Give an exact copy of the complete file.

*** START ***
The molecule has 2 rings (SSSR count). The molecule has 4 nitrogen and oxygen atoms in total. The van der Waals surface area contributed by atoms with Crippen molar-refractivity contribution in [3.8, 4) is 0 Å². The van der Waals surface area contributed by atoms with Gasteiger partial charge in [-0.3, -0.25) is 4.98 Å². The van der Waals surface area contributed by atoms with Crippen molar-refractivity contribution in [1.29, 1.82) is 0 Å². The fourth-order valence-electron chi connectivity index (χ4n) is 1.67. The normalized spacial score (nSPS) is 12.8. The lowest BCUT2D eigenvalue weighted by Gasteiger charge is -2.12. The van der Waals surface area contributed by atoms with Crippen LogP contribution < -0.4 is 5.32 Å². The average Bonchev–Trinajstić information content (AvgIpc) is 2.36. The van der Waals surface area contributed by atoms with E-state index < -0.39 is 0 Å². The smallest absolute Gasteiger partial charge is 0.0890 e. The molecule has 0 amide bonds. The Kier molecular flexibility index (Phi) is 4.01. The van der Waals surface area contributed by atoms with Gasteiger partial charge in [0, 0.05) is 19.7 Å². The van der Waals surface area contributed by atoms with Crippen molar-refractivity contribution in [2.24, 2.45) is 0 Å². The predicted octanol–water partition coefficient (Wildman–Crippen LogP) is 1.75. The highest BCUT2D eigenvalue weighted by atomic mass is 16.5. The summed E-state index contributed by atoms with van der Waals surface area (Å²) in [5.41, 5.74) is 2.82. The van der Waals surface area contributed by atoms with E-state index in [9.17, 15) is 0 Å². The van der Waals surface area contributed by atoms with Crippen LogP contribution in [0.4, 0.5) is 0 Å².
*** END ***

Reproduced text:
The molecule has 2 rings (SSSR count). The molecule has 4 nitrogen and oxygen atoms in total. The van der Waals surface area contributed by atoms with Crippen molar-refractivity contribution in [3.8, 4) is 0 Å². The van der Waals surface area contributed by atoms with Gasteiger partial charge in [-0.3, -0.25) is 4.98 Å². The van der Waals surface area contributed by atoms with Crippen molar-refractivity contribution in [1.29, 1.82) is 0 Å². The fourth-order valence-electron chi connectivity index (χ4n) is 1.67. The normalized spacial score (nSPS) is 12.8. The lowest BCUT2D eigenvalue weighted by Gasteiger charge is -2.12. The van der Waals surface area contributed by atoms with Crippen LogP contribution < -0.4 is 5.32 Å². The average Bonchev–Trinajstić information content (AvgIpc) is 2.36. The van der Waals surface area contributed by atoms with E-state index < -0.39 is 0 Å². The smallest absolute Gasteiger partial charge is 0.0890 e. The molecule has 0 amide bonds. The Kier molecular flexibility index (Phi) is 4.01. The van der Waals surface area contributed by atoms with Gasteiger partial charge in [0, 0.05) is 19.7 Å². The van der Waals surface area contributed by atoms with Crippen molar-refractivity contribution in [2.24, 2.45) is 0 Å². The predicted octanol–water partition coefficient (Wildman–Crippen LogP) is 1.75. The highest BCUT2D eigenvalue weighted by atomic mass is 16.5. The summed E-state index contributed by atoms with van der Waals surface area (Å²) in [5.41, 5.74) is 2.82. The van der Waals surface area contributed by atoms with E-state index in [9.17, 15) is 0 Å². The van der Waals surface area contributed by atoms with Crippen LogP contribution in [0.4, 0.5) is 0 Å².